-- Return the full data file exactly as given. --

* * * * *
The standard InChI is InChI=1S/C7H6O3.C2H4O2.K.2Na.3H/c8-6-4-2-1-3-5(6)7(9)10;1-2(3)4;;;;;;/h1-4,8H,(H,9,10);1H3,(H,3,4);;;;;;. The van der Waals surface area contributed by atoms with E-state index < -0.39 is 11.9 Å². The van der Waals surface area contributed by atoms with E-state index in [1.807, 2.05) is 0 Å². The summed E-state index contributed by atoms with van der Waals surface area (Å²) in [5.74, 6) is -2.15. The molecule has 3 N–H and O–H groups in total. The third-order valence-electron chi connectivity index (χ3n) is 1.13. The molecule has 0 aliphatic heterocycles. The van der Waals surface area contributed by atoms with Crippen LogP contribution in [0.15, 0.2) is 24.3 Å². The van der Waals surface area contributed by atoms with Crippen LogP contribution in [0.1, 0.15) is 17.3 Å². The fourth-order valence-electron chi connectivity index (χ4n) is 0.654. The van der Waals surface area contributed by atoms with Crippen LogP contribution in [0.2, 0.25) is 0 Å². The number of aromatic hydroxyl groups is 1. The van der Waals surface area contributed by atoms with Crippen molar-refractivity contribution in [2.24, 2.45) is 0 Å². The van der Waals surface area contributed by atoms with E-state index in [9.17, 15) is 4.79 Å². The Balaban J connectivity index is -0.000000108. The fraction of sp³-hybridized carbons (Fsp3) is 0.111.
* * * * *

The standard InChI is InChI=1S/C7H6O3.C2H4O2.K.2Na.3H/c8-6-4-2-1-3-5(6)7(9)10;1-2(3)4;;;;;;/h1-4,8H,(H,9,10);1H3,(H,3,4);;;;;;. The van der Waals surface area contributed by atoms with E-state index < -0.39 is 11.9 Å². The van der Waals surface area contributed by atoms with E-state index in [1.807, 2.05) is 0 Å². The summed E-state index contributed by atoms with van der Waals surface area (Å²) in [5.74, 6) is -2.15. The molecule has 3 N–H and O–H groups in total. The third-order valence-electron chi connectivity index (χ3n) is 1.13. The molecule has 0 aliphatic heterocycles. The van der Waals surface area contributed by atoms with Crippen LogP contribution in [0.15, 0.2) is 24.3 Å². The van der Waals surface area contributed by atoms with Crippen LogP contribution in [0.1, 0.15) is 17.3 Å². The fourth-order valence-electron chi connectivity index (χ4n) is 0.654. The van der Waals surface area contributed by atoms with Crippen LogP contribution in [0.2, 0.25) is 0 Å². The number of aromatic hydroxyl groups is 1. The van der Waals surface area contributed by atoms with Crippen molar-refractivity contribution in [2.24, 2.45) is 0 Å². The van der Waals surface area contributed by atoms with E-state index in [9.17, 15) is 4.79 Å². The Balaban J connectivity index is -0.000000108. The fraction of sp³-hybridized carbons (Fsp3) is 0.111.